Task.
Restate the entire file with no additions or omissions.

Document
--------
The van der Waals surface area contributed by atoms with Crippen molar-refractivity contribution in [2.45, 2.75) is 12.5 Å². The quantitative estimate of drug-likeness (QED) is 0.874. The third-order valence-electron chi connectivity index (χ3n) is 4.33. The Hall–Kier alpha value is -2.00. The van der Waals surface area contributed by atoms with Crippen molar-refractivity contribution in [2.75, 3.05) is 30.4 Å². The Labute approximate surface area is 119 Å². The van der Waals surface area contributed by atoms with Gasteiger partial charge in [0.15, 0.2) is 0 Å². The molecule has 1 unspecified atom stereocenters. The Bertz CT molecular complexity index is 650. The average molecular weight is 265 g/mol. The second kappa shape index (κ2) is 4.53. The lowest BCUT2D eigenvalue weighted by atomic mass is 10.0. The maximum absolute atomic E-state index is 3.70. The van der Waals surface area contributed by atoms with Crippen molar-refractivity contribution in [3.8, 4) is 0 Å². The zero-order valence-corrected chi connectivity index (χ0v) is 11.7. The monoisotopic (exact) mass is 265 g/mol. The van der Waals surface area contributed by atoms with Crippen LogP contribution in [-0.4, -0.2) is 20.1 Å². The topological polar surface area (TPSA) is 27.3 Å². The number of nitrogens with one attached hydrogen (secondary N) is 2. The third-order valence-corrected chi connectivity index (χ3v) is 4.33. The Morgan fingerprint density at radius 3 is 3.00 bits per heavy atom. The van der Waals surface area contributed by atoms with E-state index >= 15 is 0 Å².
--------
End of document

The van der Waals surface area contributed by atoms with Crippen molar-refractivity contribution in [2.45, 2.75) is 12.5 Å². The quantitative estimate of drug-likeness (QED) is 0.874. The third-order valence-electron chi connectivity index (χ3n) is 4.33. The Hall–Kier alpha value is -2.00. The van der Waals surface area contributed by atoms with Crippen molar-refractivity contribution in [2.75, 3.05) is 30.4 Å². The Labute approximate surface area is 119 Å². The van der Waals surface area contributed by atoms with Gasteiger partial charge in [0.15, 0.2) is 0 Å². The molecule has 1 unspecified atom stereocenters. The Bertz CT molecular complexity index is 650. The average molecular weight is 265 g/mol. The second kappa shape index (κ2) is 4.53. The lowest BCUT2D eigenvalue weighted by atomic mass is 10.0. The maximum absolute atomic E-state index is 3.70. The van der Waals surface area contributed by atoms with Crippen molar-refractivity contribution in [3.8, 4) is 0 Å². The zero-order valence-corrected chi connectivity index (χ0v) is 11.7. The monoisotopic (exact) mass is 265 g/mol. The van der Waals surface area contributed by atoms with Crippen LogP contribution in [-0.4, -0.2) is 20.1 Å². The topological polar surface area (TPSA) is 27.3 Å². The number of nitrogens with one attached hydrogen (secondary N) is 2. The third-order valence-corrected chi connectivity index (χ3v) is 4.33. The Morgan fingerprint density at radius 3 is 3.00 bits per heavy atom. The van der Waals surface area contributed by atoms with E-state index >= 15 is 0 Å².